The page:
Navy instructor pilots have demanded their bosses allow them to carry weapons on their bases.
The request comes after Saudi Arabian Air Force 2nd Lt. Mohammed Saeed Alshamrani shot and killed three sailors and wounded eight others. For 10 minutes, he shot up the API (aviation pre-flight indoctrination) building.
The instructors spoke to Fox News but did not provide their names because they do not have the authorization to speak to the media.
The instructor pilots said the incentive to arm was obvious. ‘We need to protect not just the pilots, but our aircraft that are worth millions.’
One pilot called base security at NAS Pensacola and other Navy bases ‘mall cops,’ because protection on the base has been outsourced to private security and many were ‘fat and out of shape.’
I have zero confidence the guy I show my ID card to at the gate could save me,’ one pilot added. Fox News spoke to three Navy instructor pilots Tuesday.
It’s an opinion shared by many across the military, including the U.S. Army; more than a dozen soldiers and an unborn child were gunned down at Fort Hood in 2009.
‘We trust 18-year-old privates in combat with grenades, anti-tank missiles, rifles and machine guns, but we let service members get slaughtered because we don’t trust anyone to be armed back here in the United States,’ a senior U.S. Army officer told Fox News.
‘Why are we cowering in our offices, it’s insane,’ the officer added.
The instructors find it ‘insulting’ that cops off base were the first responders:
‘Our message is simple: arm us,’ one pilot said. ‘We don’t want to count on cops or gate guards to save us in a crisis.’
The pilot is referring to the fact that it was local Sheriff’s Deputies that killed the terrorist, not hired security guards, and not military personnel. The public mistakenly believes our military personnel are armed and able to defend themselves. This is not true, even of our elite warriors, unless they’re in a combat zone, and even then, there are restrictions and rules of engagement. When attacked at a state side installation, our soldiers, sailors, airmen and Marines are as disarmed as the teachers and students in any gun free zone.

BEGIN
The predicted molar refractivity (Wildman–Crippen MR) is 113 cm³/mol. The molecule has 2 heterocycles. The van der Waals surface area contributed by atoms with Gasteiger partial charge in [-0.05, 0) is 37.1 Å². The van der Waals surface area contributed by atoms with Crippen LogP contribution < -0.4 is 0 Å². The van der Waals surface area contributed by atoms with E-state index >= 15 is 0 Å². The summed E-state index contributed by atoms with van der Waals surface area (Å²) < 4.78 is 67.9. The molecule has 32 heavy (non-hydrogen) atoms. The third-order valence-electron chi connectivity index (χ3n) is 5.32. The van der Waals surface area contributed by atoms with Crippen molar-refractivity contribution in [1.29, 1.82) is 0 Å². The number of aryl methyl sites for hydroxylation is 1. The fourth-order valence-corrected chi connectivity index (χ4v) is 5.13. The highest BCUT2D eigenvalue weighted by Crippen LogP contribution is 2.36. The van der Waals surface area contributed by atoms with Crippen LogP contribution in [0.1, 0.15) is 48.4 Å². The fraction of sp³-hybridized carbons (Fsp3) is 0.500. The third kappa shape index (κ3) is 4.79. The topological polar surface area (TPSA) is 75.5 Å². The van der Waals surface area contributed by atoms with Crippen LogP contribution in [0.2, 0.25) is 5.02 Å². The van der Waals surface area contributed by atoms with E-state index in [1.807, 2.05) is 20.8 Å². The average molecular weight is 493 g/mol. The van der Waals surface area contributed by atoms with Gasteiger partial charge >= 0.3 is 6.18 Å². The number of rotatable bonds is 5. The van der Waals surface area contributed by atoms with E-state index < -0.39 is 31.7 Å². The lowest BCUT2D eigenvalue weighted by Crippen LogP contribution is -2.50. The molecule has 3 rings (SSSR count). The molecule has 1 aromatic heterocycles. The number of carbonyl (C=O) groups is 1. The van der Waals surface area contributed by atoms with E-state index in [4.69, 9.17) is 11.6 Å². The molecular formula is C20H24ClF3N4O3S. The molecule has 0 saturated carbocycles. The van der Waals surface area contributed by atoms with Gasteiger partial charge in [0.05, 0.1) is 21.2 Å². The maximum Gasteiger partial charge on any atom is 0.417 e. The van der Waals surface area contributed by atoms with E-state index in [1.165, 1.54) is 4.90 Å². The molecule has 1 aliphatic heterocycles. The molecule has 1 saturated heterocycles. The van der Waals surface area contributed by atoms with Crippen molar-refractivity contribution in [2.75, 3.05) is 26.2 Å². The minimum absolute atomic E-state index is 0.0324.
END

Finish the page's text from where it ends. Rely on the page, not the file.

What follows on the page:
I’ve often written of the reality of these situations. When someone pulls a gun and starts shooting, unless armed people are present, everyone’s life is dependent on how quickly the police can arrive, find, and engage the shooter. In other words, a great many people are going to die while whatever number of police officers available can rush to the scene. In such situations, seconds matter very much, but the police are always minutes, even hours, away. As the Pensacola attack illustrated, the same is true on military installations.
Allowing qualified military personnel to carry weapons is the obvious, rational, solution. President Trump has indicated he is interested in solving this problem; he’s even receptive to this idea. “But we can’t give guns to every 18 year-old recruit! That’s crazy talk!”